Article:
I have been reading (ok more accurately skimming) The Photographer’s Playbook: 307 Assignments and Ideas. It’s a collection of photography assignments aimed to get you thinking about photography. Each assignment is created by a photographer or photography professional designed to help you explore the medium of photography.

Most of the exercises will take you well outside your comfort zone and make you think about photography in new ways, regardless of your skill level. It’s a wonderful book for both beginning photographers and seasoned professionals alike

One exercise by Eileen Cowen, that caught my eye, is simply titled:


1. Photograph something beautiful. 
2. Make a beautiful photograph. 

The simplicity of this assignment intrigues me. What is beautiful? What make a photograph beautiful? Is it ok to make a beautiful photograph in our modern day world where shock and irony are the currency of the day?

When I think about these questions in relationship to toy photography I wonder if it is possible to make a photo of a LEGO mini figure that is anything but beautiful. Can you make a toy photograph that is confrontational? One that contains cultural criticism?

I think it’s fair to say my work tends towards beauty rather than irony or realism. I like my vivid colors and my simple compositions. I like to make pretty things that people can hang on their walls and enjoy. (It’s ok, you can judge me.)

But I always wonder “Is it enough?” When we are confronted by a world that is rapidly changing before our very eyes, is it enough to make beautiful photographs? Or should I follow down the footsteps of the inimitable Legojacker and combine LEGO with social commentary? Or create photos like the amazing Brian McCarty and his War-Toys project? Or simply create an alternate gritty LEGO universe like @tobiatchi?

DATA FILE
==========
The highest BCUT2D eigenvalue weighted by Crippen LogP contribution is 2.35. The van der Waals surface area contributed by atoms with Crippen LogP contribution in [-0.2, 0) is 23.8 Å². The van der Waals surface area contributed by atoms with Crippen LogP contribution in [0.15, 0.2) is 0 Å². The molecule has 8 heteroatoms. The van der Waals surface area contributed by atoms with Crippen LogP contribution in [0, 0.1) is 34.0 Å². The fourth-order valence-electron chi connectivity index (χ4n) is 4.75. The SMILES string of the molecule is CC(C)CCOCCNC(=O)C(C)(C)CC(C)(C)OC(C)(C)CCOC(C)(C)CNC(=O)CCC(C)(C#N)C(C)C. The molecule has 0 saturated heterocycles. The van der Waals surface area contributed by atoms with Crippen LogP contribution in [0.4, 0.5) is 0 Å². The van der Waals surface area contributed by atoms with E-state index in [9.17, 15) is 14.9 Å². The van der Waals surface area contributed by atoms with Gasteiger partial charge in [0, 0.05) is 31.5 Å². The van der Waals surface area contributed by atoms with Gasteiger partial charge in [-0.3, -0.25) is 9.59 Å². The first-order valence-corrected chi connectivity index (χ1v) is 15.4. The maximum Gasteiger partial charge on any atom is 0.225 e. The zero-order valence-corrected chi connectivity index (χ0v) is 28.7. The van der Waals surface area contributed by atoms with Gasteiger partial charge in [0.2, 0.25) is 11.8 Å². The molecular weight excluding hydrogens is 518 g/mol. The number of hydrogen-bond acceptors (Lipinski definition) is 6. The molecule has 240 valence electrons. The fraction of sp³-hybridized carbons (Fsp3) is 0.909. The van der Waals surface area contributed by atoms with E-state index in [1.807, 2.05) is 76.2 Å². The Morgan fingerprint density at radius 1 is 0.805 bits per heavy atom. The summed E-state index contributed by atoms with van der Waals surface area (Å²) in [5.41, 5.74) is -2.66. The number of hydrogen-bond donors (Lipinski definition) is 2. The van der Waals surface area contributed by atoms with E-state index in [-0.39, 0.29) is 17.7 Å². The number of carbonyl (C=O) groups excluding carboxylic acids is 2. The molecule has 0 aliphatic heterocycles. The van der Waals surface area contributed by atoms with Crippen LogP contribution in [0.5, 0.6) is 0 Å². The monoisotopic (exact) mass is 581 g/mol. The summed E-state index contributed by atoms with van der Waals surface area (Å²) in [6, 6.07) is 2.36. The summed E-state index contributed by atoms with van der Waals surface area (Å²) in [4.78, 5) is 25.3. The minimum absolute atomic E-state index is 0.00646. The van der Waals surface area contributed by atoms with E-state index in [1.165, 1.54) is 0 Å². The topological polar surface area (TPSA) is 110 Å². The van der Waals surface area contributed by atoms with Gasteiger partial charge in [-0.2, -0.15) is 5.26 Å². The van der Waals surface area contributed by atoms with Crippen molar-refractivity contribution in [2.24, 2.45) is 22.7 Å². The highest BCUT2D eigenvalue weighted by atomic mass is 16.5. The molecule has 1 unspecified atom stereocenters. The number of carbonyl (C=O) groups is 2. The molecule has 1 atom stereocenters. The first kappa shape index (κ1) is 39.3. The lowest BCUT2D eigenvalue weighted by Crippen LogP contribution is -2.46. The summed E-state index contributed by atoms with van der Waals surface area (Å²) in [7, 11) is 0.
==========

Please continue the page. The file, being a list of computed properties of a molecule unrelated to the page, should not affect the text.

Questions lead to more questions.

One way to judge the success of a photograph is the viewers emotional reaction. Is it possible to connect with your viewer in a deep meaningful way with a beautiful photograph, even one that deals with socially difficult topics? Boris talked earlier about how we are hardwired to view / see in a particular way. I wonder if we are also socially programmed to view imagery in a similar way. Images that are gritty, dark, overtly confrontational are automatically considered to be more serious.

Thinking about beauty is a slippery slope indeed.

There are no neat and tidy answers to any of these questions. Personal preference and history will inform how you think about these topics. But I am grateful to books like the Photographer’s Playbook that help me to step back from my camera and take a larger view of photography and what message I might be sending with my photographs.

Moving forward I will think about the question of beauty and photography: should I photograph something beautiful or take beautiful photographs? Or is beauty only skin deep?

~ xxSJC

What kind of photos do you like to take? Photos of beautiful things or beautiful photos?

The Killing Fields

The Killing Fields